Analysis: Abina And The Important Men

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Getz and Clark’s graphic novel Abina and the Important Men, illustrates a historical story that is based off of a woman named Abina Mansah who was wrongfully enslaved and testifies for her freedom. It takes place in 1876, in West Africa where she is was enslaved and escapes to the Cape Coast a British controlled region apart of the Gold Coast; which is known for being rich in resources other than gold itself. When she escapes, she becomes a servant for James Davis, a young interpreter for the colonial courts (Abina: 10). Although she was poor she had food, a place to live and even friends but that reality came to an abrupt halt when she spotted Quamina Eddoo, her old master. Slavery is still a hot subject, where cultural traditions and practices…show more content…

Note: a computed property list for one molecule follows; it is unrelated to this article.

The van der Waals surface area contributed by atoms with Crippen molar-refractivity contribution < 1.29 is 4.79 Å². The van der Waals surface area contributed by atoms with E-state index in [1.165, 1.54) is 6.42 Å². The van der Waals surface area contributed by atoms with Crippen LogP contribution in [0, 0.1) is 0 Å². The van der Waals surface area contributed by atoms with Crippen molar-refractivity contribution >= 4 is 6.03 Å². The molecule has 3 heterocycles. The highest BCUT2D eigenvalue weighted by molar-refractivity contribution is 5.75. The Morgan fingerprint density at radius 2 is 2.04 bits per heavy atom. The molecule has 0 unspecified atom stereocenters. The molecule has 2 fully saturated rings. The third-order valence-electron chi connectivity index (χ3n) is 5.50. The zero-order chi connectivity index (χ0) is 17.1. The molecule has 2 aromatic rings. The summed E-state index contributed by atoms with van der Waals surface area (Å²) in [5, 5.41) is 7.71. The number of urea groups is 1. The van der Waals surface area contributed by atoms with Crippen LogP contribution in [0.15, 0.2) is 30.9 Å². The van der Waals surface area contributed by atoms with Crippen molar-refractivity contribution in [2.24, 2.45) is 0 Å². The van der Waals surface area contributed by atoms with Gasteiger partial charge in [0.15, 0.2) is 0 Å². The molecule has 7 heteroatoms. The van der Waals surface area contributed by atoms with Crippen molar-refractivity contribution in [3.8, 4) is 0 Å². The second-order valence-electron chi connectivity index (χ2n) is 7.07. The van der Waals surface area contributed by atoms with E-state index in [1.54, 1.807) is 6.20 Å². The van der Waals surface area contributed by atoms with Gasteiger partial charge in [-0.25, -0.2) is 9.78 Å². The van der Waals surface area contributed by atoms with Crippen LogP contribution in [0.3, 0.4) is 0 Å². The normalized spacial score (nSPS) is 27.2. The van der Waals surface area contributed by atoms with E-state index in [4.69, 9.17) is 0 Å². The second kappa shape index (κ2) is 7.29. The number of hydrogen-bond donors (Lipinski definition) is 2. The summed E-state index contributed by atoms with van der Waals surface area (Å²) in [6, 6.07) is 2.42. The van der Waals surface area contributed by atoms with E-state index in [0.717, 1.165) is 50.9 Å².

Even when she was in Quamina’s village, despite the fact Abina took orders from his sister, she was not actually the one in power, her brother was. The gender dynamics in the story is predominantly placed in a patriarchal society, where the men are blatantly dominant and are in control. (Abina: 147). However, James Davis was understanding of Abina’s plight and provided her an actual job and helped her with arranging a trial and fight for her freedom. (Abina: 12) That’s literally the only instance of where a man isn’t completely overpowering a woman. Colonialism attributed to cultural violence, where Western and European ideals were considered superior and saw anything else as inferior. (Abina: 145) It wasn’t ideal to establish hierarchies, segregation between races, genders, cultures and ideas instead it was forced. Colonialism is symbolic to the gender dynamics of the story, where one has complete control and dominance over those considered inferior, this would degrade a person below a slave. “Reducing them to simply victims impoverishes their histories and memories” (Abina: 146). Culturally, there are two ways that Abina’s story is gendered. First, we get a glimpse of the British culture through Melton, highly paternalistic where it was natural that the empire was played out as the parent and the colonies were children that needed to be protected. Secondly, when the alliance that the African men partake with Euro-Western culture it cost the women a lot of their institutions and beliefs that protected them; the feminization of slavery made women preferable to enslave. They were seen less protected by the new implemented colonial rules rather than their previous social

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